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Common Running Mistakes And How To Fix Them

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Common Running Mistakes

Not just heel strike and irregular breathing, wrong terrain and the time of running also lead to injuries. Starting and ending the session abruptly without warm-up and cool down are major errors besides consuming fibrous or spicy food or too little water before running. Add to that, shoes sans the right cushioning and cotton clothes that do not let moisture escape. Running with injuries is no less harmful.

The beauty of running as a sport or an exercise lies in its simplicity. Neither does it require fancy equipment nor does it call for a special practice location. It can be done by anyone, anytime. However, do not let that simplicity make you undermine the importance of “running right”. Whether you are a beginner or an experienced marathoner, you should understand that even simple mistakes you make while running can have lasting negative effects on your body. Here are some common mistakes to watch out for:

Common Running Mistakes

Start At Lightning Speed Without Warming Up

This is one of the main mistakes that overzealous newbie runners make. They set out at a breakneck speed without caring to get their bodies ready for the run. Starting off too fast can be a recipe for disaster as it puts you at a high risk of pulling a muscle or tweaking a tendon, bone, or joint. A good warm-up regimen gives your body the chance to loosen up and energizes it by slowly increasing the heart rate. It then becomes easier for your body to get into the rhythm of running.

Warm Up With Stretching And Agility Drills

According to a 2012 study published in the BMC Medical Journal, “a practical neuromuscular warm-up strategy that includes stretching, strengthening, balance exercises, sports-specific agility drills and landing techniques can reduce lower extremity injury in athletes.”1 So, the next time you decide to go for a run, start out with a few butt kicks, high knees, lunges, and leg swings.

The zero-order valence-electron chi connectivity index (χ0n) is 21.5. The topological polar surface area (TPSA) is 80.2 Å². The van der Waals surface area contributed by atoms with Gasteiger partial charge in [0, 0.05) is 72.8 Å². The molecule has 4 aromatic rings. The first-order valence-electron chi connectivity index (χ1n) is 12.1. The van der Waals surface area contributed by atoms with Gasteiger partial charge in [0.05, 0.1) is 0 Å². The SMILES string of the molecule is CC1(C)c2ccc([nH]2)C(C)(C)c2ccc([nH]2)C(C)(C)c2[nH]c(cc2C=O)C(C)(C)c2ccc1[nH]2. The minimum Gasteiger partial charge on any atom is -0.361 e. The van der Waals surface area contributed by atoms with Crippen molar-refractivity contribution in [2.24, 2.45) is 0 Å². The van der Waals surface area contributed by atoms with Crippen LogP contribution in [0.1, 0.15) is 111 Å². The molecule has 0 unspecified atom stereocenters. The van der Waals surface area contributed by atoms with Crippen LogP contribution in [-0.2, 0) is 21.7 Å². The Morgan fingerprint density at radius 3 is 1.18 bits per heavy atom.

No Cool Downs After Running

As important as warming up your body is the act of cooling it down after an intense run. After a strenuous physical activity like running, your heart rate is higher than normal and so is your body temperature. The blood vessels in your legs have expanded, causing increased blood flow to your legs and feet. Stopping abruptly at such a point could cause dizziness and, in extreme cases, even make you pass out. To help your body return to a resting state, flush out toxins from your system, and maintain healthy muscle function, it is important to cool down the right way.

Slow Down Into A Jog Or A Walk

Dial your speed down while running and come to a gradual stop. Walking or jogging for the next five minutes can also lower your heart rate gradually. The American Heart Association advises runners to walk for five minutes post their run until their heart rate gets below 120 beats per minute.2 Following this up with strong stretches will help cool down your body faster. Stretching after a run can also help reduce lactic acid build-up, which is what leads to muscle cramps and stiffness.

Wrong Foot Strike

Foot strike refers to how and which part of your foot touches the ground while running. There is a clear difference between the effect heel striking, midfoot striking, and forefoot striking have on your feet, legs, and body.

According to a Harvard University study, of 52 runners, 74 percent were found to have experienced a moderate or severe injury every year, but those who landed on their heel were found to have approximately twice the rate of repetitive stress injuries than those who landed on their forefoot.3

Avoid Heel Strike

From Chris McDougall’s Born To Run to numerous research papers, heel striking has been listed as a sign of bad running form. Most coaches and studies advice shifting to forefoot or midfoot strike to protect the feet and lower limbs from impact-related injuries.4

Not Breathing Properly

Irregular or bad breathing patterns while running can lead to an imbalance in the amount of oxygen in your body. This can lead to fatigue, dizziness, and sometimes even side-stitch, the stabbing pain you feel on the tip of your shoulder blade or the right side of the body during vigorous activity. Studies have found that improper breathing techniques can slow you down and impair your overall performance while running.5

Practice Belly Breathing And Coordinate Your Foot Strike To It

The debate on the best way to breathe while running is still ongoing, with studies comparing nasal and oral breathing not showing conclusive results. However, a large number of experts today seem to have reached a consensus on the importance of belly or diaphragmatic breathing, which allows the lungs to take in more oxygen and expel more carbon dioxide.

After having mastered the right breathing technique, the next important thing is to achieve a breathing pattern or rhythm. For best results, try and coordinate your foot strike with inhalation and exhalation in an odd-even pattern so that you will land alternately on your right and left foot at the beginning of every exhalation. In this way, the impact of running will be spread out equally across both sides of the body and thus reduce injuries.